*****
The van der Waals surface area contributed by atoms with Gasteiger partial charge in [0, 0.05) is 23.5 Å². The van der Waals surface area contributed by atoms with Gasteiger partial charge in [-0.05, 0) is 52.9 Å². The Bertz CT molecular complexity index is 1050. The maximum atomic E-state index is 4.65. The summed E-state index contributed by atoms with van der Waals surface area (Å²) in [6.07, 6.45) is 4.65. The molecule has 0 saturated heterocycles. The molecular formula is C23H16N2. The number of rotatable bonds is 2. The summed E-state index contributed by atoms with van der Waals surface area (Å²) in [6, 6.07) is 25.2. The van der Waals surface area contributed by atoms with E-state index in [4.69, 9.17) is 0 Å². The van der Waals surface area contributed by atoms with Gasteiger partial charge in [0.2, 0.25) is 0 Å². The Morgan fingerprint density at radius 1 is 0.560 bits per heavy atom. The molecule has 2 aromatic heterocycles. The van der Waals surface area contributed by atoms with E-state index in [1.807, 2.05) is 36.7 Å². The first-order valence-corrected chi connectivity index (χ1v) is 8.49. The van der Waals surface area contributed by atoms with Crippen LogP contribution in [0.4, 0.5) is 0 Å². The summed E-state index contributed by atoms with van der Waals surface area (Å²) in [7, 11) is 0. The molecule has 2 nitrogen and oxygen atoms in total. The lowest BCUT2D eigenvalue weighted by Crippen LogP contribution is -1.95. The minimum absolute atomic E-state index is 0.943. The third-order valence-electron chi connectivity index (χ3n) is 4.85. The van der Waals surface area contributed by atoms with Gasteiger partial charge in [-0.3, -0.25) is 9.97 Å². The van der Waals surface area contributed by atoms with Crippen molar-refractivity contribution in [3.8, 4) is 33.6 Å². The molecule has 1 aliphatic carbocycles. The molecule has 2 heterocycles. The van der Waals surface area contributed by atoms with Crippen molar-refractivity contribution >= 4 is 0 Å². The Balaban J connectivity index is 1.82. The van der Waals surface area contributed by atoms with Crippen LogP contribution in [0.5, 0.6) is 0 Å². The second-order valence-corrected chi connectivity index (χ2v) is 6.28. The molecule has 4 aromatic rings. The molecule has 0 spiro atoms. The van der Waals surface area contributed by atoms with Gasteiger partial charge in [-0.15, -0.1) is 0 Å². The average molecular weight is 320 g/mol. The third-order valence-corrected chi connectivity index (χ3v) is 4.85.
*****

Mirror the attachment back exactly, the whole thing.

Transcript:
The van der Waals surface area contributed by atoms with Gasteiger partial charge in [0, 0.05) is 23.5 Å². The van der Waals surface area contributed by atoms with Gasteiger partial charge in [-0.05, 0) is 52.9 Å². The Bertz CT molecular complexity index is 1050. The maximum atomic E-state index is 4.65. The summed E-state index contributed by atoms with van der Waals surface area (Å²) in [6.07, 6.45) is 4.65. The molecule has 0 saturated heterocycles. The molecular formula is C23H16N2. The number of rotatable bonds is 2. The summed E-state index contributed by atoms with van der Waals surface area (Å²) in [6, 6.07) is 25.2. The van der Waals surface area contributed by atoms with E-state index in [4.69, 9.17) is 0 Å². The van der Waals surface area contributed by atoms with Gasteiger partial charge in [0.2, 0.25) is 0 Å². The Morgan fingerprint density at radius 1 is 0.560 bits per heavy atom. The molecule has 2 aromatic heterocycles. The van der Waals surface area contributed by atoms with E-state index in [1.807, 2.05) is 36.7 Å². The first-order valence-corrected chi connectivity index (χ1v) is 8.49. The van der Waals surface area contributed by atoms with Crippen LogP contribution in [0.4, 0.5) is 0 Å². The summed E-state index contributed by atoms with van der Waals surface area (Å²) in [7, 11) is 0. The molecule has 2 nitrogen and oxygen atoms in total. The lowest BCUT2D eigenvalue weighted by Crippen LogP contribution is -1.95. The minimum absolute atomic E-state index is 0.943. The third-order valence-electron chi connectivity index (χ3n) is 4.85. The van der Waals surface area contributed by atoms with Gasteiger partial charge in [-0.3, -0.25) is 9.97 Å². The van der Waals surface area contributed by atoms with Crippen molar-refractivity contribution in [3.8, 4) is 33.6 Å². The molecule has 1 aliphatic carbocycles. The molecule has 2 heterocycles. The van der Waals surface area contributed by atoms with Crippen molar-refractivity contribution >= 4 is 0 Å². The Balaban J connectivity index is 1.82. The van der Waals surface area contributed by atoms with Crippen LogP contribution in [0.5, 0.6) is 0 Å². The second-order valence-corrected chi connectivity index (χ2v) is 6.28. The molecule has 4 aromatic rings. The molecule has 0 spiro atoms. The van der Waals surface area contributed by atoms with Gasteiger partial charge in [-0.15, -0.1) is 0 Å². The average molecular weight is 320 g/mol. The third-order valence-corrected chi connectivity index (χ3v) is 4.85.